It's clever, perhaps, of What They Had's squabbling family to be no more engaging than most real people's, but that makes the film a tough sit. This brittle and cantankerous comic drama, written and directed by actress Elizabeth Chomko and boasting a top-shelf cast, zeroes in on wrenching choices millions of adults face as their parents age: how to care for them while still living a life. Hilary Swank and Michael Shannon star as siblings urging their father (Robert Forster) to consent to putting his wife/their mother (Blythe Danner) into a nursing home dedicated to patients with Alzheimer's. A haze has settled over the mind of Ruth, Danner's character; in scenes poised uneasily between the tragic and the comic, she forgets her husband's name, calling him "my boyfriend," and mistakes a stapler for the telephone. The father is reluctant, of course, terrified at the thought of change, while the kids both could use some change of their own: Her marriage is stale, and he's too surly and agitated to commit to anything except the Chicago bar that he owns.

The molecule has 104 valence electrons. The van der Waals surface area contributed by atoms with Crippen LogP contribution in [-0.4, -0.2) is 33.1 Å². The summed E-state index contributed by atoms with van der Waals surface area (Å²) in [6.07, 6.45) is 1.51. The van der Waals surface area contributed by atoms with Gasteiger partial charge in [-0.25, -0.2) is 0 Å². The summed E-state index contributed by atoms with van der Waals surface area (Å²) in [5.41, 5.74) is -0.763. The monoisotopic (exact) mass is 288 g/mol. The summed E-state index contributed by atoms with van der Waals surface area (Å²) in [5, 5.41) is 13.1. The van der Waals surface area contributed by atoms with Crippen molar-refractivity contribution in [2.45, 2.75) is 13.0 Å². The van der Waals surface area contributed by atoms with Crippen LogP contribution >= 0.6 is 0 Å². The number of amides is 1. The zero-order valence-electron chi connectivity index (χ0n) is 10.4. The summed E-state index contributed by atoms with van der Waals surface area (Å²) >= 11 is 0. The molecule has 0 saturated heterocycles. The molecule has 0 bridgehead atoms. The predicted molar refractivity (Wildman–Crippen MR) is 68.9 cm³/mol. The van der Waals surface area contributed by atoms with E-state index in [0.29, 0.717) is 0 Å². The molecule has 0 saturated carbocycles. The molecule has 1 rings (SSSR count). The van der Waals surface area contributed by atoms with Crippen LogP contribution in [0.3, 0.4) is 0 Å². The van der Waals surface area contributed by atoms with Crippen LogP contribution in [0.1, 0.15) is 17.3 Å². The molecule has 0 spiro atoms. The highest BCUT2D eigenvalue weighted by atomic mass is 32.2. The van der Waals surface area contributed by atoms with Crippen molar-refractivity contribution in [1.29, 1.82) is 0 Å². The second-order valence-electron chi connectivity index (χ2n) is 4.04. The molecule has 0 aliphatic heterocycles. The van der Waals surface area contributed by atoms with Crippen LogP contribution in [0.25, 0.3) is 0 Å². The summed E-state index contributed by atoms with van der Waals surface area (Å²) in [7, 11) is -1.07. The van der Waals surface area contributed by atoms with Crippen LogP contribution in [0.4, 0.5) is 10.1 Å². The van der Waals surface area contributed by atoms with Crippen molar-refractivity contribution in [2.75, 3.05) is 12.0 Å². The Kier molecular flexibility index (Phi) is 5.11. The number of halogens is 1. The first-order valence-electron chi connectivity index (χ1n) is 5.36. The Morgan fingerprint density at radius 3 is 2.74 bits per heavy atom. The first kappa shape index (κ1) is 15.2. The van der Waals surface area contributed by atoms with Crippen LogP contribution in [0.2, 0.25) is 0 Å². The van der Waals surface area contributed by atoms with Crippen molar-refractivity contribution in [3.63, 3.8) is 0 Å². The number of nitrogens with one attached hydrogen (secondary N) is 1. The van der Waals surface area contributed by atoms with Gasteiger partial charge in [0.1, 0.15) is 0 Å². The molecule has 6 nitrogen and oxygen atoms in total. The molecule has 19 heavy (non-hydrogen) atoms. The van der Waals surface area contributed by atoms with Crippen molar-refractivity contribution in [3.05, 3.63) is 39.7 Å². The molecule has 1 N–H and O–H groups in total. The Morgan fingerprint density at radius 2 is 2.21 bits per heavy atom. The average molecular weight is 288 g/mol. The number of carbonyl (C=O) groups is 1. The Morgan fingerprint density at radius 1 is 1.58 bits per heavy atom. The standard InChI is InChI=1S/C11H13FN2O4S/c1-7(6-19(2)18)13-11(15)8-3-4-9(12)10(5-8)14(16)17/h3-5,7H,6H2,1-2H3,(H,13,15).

Curiously, paying for the nursing home never seems to be an issue. Instead, the sticking point is simply the father's refusal, not just to upend their life together but even to discuss the possibility. Forster's character shuts down every discussion of this with shouts, while Swank and Shannon's characters bicker in circles, and Danner edges uncomfortably close to Harpo Marx territory. Swank is a sturdy, compelling lead, but she fares best in scenes not involving the family, like one awkward, desperate flirtation with a chap she knew way back when. But the family squabbles jangle the nerves while not hitting on insights or memorable emotion.